What does it mean to have your sins no longer held against you? The prayer of Stephen as he died (Acts 7:60) helps answer that. To hold a sin against someone means to have it unforgiven. Stephen’s prayer stands against the background of unforgiven sin.
A clear example of a request for sin to be held against someone is Zechariah’s prayer for justice, 2 Chronicles 24:22. This priest, son of Jehoiada who had saved the life of King Joash, by order of the king, was stoned to death after rebuking the people for their idolatry. Does this sound like what happened to Stephen? His dying prayer was that the Lord would see this and call the murderers to account. God heard that prayer, and the death of Joash (2 Chronicles 24:25) was a result, though, of course, the final judgment is in the life to come.
This incident is a specific working out of the principle that God, because he is holy, remembers guilt and punishes sin, as Hosea 8:13 and 9:9 remind you. God cannot simply ignore sin. Sin is connected with the sinner, and it is the sinner who receives God’s punishment for his evil. God’s character remains the same today. He does not accept affluenza or any other excuse. The only way that you can stand in the presence of a holy God is if the guilt of your sin has been place on a substitute, and if the holy and just anger of God against you has been satisfied in the death and resurrection of his Son.
There is an unforgivable sin, as Jesus points out in Mark 3:28-30. It is not one of the terrible sins that we might think of (read 1 Corinthians 6:9-11), but involves a knowing rejection of Christ, attributing his work by the Spirit to Satan. The Christian who is afraid he might have committed this sin is probably not guilty of it. Nevertheless, remember that any and all sin, unforgiven, results in God’s eternal judgment.
Against this background look again at Stephen’s prayer and give thanks that your sins are no longer held against you. Forgiveness involves repentance and faith. Stephen prayed for his executioners. Was that unanswered? No. At least a partial answer came with the conversion of Saul of Tarsus. The basis for the forgiveness you receive from God is never your repentance and faith, as essentail as they are. The basis is the death and resurrection of Christ, the One to whom you look in faith.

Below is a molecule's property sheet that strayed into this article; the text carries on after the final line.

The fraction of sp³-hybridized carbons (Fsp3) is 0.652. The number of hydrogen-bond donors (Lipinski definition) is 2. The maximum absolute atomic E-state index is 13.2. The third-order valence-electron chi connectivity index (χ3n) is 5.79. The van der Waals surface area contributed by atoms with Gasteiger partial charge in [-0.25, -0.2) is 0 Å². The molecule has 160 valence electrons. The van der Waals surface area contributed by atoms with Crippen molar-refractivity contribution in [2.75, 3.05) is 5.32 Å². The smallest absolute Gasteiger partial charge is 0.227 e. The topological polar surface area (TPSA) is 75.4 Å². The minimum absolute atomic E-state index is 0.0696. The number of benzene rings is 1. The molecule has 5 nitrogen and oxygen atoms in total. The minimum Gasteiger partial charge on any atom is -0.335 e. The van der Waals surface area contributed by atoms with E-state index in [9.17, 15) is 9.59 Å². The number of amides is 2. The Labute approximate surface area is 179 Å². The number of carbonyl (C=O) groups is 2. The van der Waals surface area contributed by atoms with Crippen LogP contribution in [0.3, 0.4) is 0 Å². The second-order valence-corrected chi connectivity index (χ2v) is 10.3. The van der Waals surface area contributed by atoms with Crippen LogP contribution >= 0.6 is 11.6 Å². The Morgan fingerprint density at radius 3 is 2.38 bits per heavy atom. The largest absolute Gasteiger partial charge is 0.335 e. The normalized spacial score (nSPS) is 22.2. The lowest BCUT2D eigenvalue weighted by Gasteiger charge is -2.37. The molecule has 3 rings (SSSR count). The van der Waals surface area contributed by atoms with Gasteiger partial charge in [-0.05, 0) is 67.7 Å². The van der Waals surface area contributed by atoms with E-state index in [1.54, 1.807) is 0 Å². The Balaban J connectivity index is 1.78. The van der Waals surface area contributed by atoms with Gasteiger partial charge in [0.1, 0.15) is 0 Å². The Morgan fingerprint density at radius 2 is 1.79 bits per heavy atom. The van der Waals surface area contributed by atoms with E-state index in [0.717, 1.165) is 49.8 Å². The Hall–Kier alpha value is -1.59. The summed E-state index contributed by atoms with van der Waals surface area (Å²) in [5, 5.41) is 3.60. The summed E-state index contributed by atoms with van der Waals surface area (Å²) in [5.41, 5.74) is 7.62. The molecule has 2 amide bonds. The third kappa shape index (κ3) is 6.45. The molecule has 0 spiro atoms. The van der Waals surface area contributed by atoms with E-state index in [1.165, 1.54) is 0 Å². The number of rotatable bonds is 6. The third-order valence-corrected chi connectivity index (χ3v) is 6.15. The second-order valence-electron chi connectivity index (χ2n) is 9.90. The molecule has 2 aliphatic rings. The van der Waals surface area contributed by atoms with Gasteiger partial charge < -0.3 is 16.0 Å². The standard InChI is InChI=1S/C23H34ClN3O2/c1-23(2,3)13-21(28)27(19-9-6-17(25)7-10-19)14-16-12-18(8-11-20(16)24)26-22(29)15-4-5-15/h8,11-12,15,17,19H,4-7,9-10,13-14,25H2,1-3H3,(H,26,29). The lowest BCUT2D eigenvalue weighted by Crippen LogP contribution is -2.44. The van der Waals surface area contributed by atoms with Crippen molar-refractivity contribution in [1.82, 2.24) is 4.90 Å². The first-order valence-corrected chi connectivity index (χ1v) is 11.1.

Stephen’s prayer echoes the prayer Jesus prayed, Luke 23:34. This prayer of Jesus is what accounts for the difference between the prayer of Zechariah and that of Stephen. If there were ever a sin which would be unforgivable, it would appear to be the murder of the only sinless person ever born, the one who is not only human, but is the God-man. What restrains the onlooking legions of angels? The prayer Jesus offered. You saw that prayer being answered as Peter preached repentance in his Pentecost sermon. Jesus’ prayer summarizes the life, and especially the death and resurrection of Jesus.
Jesus came so that your sins are no longer be held against you. For the sake of Christ your sins are pardoned and you are accepted as righteous in the sight of God. He no longer remembers your sins. He does not hold them against you.
Because you are forgiven, you can echo Stephen’s prayer. You can and you must forgive. Forgiveness of others is important enough that, like repentance, though it does not form the basis of your being forgiven, you cannot expect forgiveness from God without it. You cannot remit that part of sin that is against God, but Jesus commands you to forgive your brother as he repents. John Murray puts it well: “Forgiveness is not overlooking a transgression, it is not simply to be of a forgiving spirit; it is not even the readiness to forgive. Forgiveness is a definite act performed by us on the fulfillment of certain conditions: ‘If thy brother trespass against thee, rebuke him; and if he repents, forgive him’ (Luke 17:3). . . . We greatly impoverish ourselves and impair the relations that we should sustain to our brethren when we fail to appreciate what is involved in forgiveness. Where would we be in relation to God if God were simply ready to forgive but never actually gave us the sentence of remission and absolution?” (Collected Writings of John Murray, Vol. 3, pp. 191-192).
The beginning of the Christian life involves repenting, placing your trust in Christ, and seeking his forgiveness. The daily Christian life if more of the same. Cry out for mercy, and rejoice that God no longer holds your sins against you!